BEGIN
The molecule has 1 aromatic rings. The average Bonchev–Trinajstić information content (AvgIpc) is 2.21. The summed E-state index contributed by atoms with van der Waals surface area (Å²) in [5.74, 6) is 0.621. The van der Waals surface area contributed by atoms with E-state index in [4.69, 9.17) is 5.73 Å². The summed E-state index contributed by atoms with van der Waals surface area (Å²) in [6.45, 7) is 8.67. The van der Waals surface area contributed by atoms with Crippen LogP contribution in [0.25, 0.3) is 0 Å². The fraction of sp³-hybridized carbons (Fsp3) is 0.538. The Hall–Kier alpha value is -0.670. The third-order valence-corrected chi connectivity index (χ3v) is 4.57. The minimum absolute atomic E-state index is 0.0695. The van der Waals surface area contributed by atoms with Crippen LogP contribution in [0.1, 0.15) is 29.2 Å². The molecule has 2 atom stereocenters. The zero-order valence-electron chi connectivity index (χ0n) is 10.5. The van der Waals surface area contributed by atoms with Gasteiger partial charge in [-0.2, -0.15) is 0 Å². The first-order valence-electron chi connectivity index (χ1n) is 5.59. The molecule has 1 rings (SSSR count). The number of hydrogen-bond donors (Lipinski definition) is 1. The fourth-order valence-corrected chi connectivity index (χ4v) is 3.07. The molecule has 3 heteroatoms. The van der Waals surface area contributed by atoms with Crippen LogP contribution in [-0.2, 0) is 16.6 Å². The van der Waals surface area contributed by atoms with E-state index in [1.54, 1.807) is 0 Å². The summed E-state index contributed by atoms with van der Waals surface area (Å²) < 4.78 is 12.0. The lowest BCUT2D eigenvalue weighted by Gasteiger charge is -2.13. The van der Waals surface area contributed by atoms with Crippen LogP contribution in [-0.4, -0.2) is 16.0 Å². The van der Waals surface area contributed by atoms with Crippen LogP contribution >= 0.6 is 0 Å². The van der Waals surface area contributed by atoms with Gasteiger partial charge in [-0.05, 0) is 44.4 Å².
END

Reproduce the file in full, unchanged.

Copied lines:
The molecule has 1 aromatic rings. The average Bonchev–Trinajstić information content (AvgIpc) is 2.21. The summed E-state index contributed by atoms with van der Waals surface area (Å²) in [5.74, 6) is 0.621. The van der Waals surface area contributed by atoms with E-state index in [4.69, 9.17) is 5.73 Å². The summed E-state index contributed by atoms with van der Waals surface area (Å²) in [6.45, 7) is 8.67. The van der Waals surface area contributed by atoms with Crippen LogP contribution in [0.25, 0.3) is 0 Å². The fraction of sp³-hybridized carbons (Fsp3) is 0.538. The Hall–Kier alpha value is -0.670. The third-order valence-corrected chi connectivity index (χ3v) is 4.57. The minimum absolute atomic E-state index is 0.0695. The van der Waals surface area contributed by atoms with Crippen LogP contribution in [0.1, 0.15) is 29.2 Å². The molecule has 2 atom stereocenters. The zero-order valence-electron chi connectivity index (χ0n) is 10.5. The van der Waals surface area contributed by atoms with Gasteiger partial charge in [-0.2, -0.15) is 0 Å². The first-order valence-electron chi connectivity index (χ1n) is 5.59. The molecule has 1 rings (SSSR count). The number of hydrogen-bond donors (Lipinski definition) is 1. The fourth-order valence-corrected chi connectivity index (χ4v) is 3.07. The molecule has 3 heteroatoms. The van der Waals surface area contributed by atoms with Crippen LogP contribution in [-0.2, 0) is 16.6 Å². The van der Waals surface area contributed by atoms with E-state index in [1.54, 1.807) is 0 Å². The summed E-state index contributed by atoms with van der Waals surface area (Å²) < 4.78 is 12.0. The lowest BCUT2D eigenvalue weighted by Gasteiger charge is -2.13. The van der Waals surface area contributed by atoms with Crippen LogP contribution in [-0.4, -0.2) is 16.0 Å². The van der Waals surface area contributed by atoms with Crippen LogP contribution >= 0.6 is 0 Å². The van der Waals surface area contributed by atoms with Gasteiger partial charge in [-0.05, 0) is 44.4 Å².